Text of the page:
Does academic English use all 5 phrase functions?
This is the second and final chapter about Phrase Functions. To complete this reader, read each chapter carefully and then unlock and complete our materials to check your understanding.
– Review the five phrase functions in English
– Provide authentic example paragraphs for analysis
– See in an authentic setting how subjects, objects, predicators, adverbials and complements are used
In this second and final chapter on phrase functions, we look specifically at how each function (subject, object, predicator, adverbial and complement) is used in academic contexts. To demonstrate the frequency of these five functions in academic writing, we’ve included the first three paragraphs from our example Cameroon Pidgin English essay below. In each of these paragraphs, the phrase functions are labelled in [square brackets] and the clause boundaries are marked using //double slashes//. When reading, notice how common the subject-complement structure is in EAP, how frequently adverbials are employed, and how many sentences are composed of multiple clauses.
// Pidgin and creole languages such as Cameroon Pidgin English or Tok Pisin in Papua New Guinea [subject] have been [predicator] the focus of much linguistic research [complement] since the 1970s [adverbial] //. // Such attention [subject] has been given [predicator] to these languages [object] // as [adverbial] they [subject] are believed to offer [predicator] ‘significant insights [object] into the nature and evolution of human language’ [adverbial] (Plag, 1993, p. 01) due to the exceptional circumstances of their genesis [adverbial] //. // Pidgins and creoles [subject] are [predicator] ‘contact languages [complement] // that [subject] fuse [predicator] the features [object] of both substrate and superstrate’ [adverbial] (Sala, 2012, p. 192) // meaning [predicate] that [adverbial] they [subject] are [predicator] unique languages [complement] // whose lexis and grammar [subject] was heavily influenced [predicator] by other existing dialects [adverbial] during their period of formation [adverbial] //.
// Pidgin and creole languages [subject] developed [predicator] most commonly [adverbial] during the Atlantic slave trade [adverbial] between the 15th and 19th centuries [adverbial] // when [adverbial] slaves without a common tongue [subject] were forced [predicate] // into [adverbial] situations [subject] requiring [predicator] communication [object] by their European, imperial owners [adverbial] //. // Colonial languages such as English, French and Portuguese [subject] are [predicator] therefore [adverbial] the most frequent superstrata [complement], // with [adverbial] languages such as Arabic and Malay [subject] also [adverbial] having acted [predicator] as [adverbial] lexifiers [complement] in more isolated cases [adverbial] (Michaelis et al., 2013) //. // The substrate languages that provided much of a pidgin and creole’s grammar [subject] are [predicator] however [adverbial] often [adverbial] more difficult to determine [complement] //. // As [adverbial] West Africa [subject] was [predicator] the principal target of slavers [complement] between the 15th and 19th centuries [adverbial] (Holm, 2000), // many substrata [subject] are believed to be [predicator] from the abundant Niger-Congo language family [complement] (Williamson and Blench, 2000) //. // With as many as 2,000 languages [adverbial], this region [subject] is [predicator] however [adverbial] linguistically heterogeneous [complement], // making [predicator] it [subject] exceptionally difficult [complement] to say [predicator] for certain [adverbial] // which language or languages [subject] may have acted [predicator] as [adverbial] the original substrata [complement] //.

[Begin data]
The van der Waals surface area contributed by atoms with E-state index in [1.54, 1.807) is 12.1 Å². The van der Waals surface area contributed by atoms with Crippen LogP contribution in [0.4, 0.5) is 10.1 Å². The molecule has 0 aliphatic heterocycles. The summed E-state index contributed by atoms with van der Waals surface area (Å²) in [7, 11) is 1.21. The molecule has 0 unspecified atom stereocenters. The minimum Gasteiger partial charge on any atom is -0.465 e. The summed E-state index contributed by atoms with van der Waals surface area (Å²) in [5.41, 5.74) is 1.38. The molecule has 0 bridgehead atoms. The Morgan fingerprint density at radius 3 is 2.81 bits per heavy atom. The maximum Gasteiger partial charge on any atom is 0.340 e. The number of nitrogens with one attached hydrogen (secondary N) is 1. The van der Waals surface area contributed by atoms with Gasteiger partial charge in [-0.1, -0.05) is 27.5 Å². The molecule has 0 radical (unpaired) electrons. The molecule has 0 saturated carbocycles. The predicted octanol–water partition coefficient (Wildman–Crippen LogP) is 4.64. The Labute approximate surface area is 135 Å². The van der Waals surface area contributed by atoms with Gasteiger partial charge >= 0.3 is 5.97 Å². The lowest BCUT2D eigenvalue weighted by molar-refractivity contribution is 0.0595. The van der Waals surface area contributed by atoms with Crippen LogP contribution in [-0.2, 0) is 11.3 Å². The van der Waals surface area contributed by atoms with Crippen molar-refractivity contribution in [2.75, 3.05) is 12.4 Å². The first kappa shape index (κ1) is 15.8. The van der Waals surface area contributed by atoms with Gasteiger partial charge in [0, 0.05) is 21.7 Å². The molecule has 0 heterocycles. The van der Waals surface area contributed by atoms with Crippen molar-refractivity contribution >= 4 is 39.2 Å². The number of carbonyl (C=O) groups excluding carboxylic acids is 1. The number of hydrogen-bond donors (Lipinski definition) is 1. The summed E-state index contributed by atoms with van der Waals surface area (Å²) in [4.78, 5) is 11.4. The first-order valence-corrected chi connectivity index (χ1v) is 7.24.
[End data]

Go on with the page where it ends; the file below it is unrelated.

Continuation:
// Such pidgin and creole languages [subject] have often been viewed [predicator] by the general public [adverbial] as [adverbial] being [predicator] broken or simplified versions of their lexifiers [complement], // but [adverbial] this [subject] is [predicator] simply [adverbial] not true [complement] //. // These languages [subject] are [predicator] in fact [adverbial] well established, creative and unique [complement], // and [adverbial] by [adverbial] diminishing [predicator] them [object] in political circumstances [adverbial], // speakers of the language [subject] are [predicator] often [adverbial] restrained [complement] by poverty and cultural inferiority [adverbial] //. // Because of [adverbial] the unreplicable circumstances [complement] in which [adverbial] pidgins and creoles [subject] are created [predicator], // these languages [subject] have [predicator] in fact [adverbial] been [predicator] of great interest to linguists [complement] in recent years [adverbial] and [adverbial] have offered [predicator] insights and challenges [object] for theories of language acquisition and syntax [adverbial] //. // However [adverbial], while [adverbial] it [subject] is [predicator] generally [adverbial] undisputed [complement] // that [adverbial] stabilised creoles [subject] are [predicator] genetically [adverbial] derived [complement] from their more flexible pidgin forms [adverbial], // what demarcates them exactly [subject] remains [predicate] a somewhat contested issue [complement] //.
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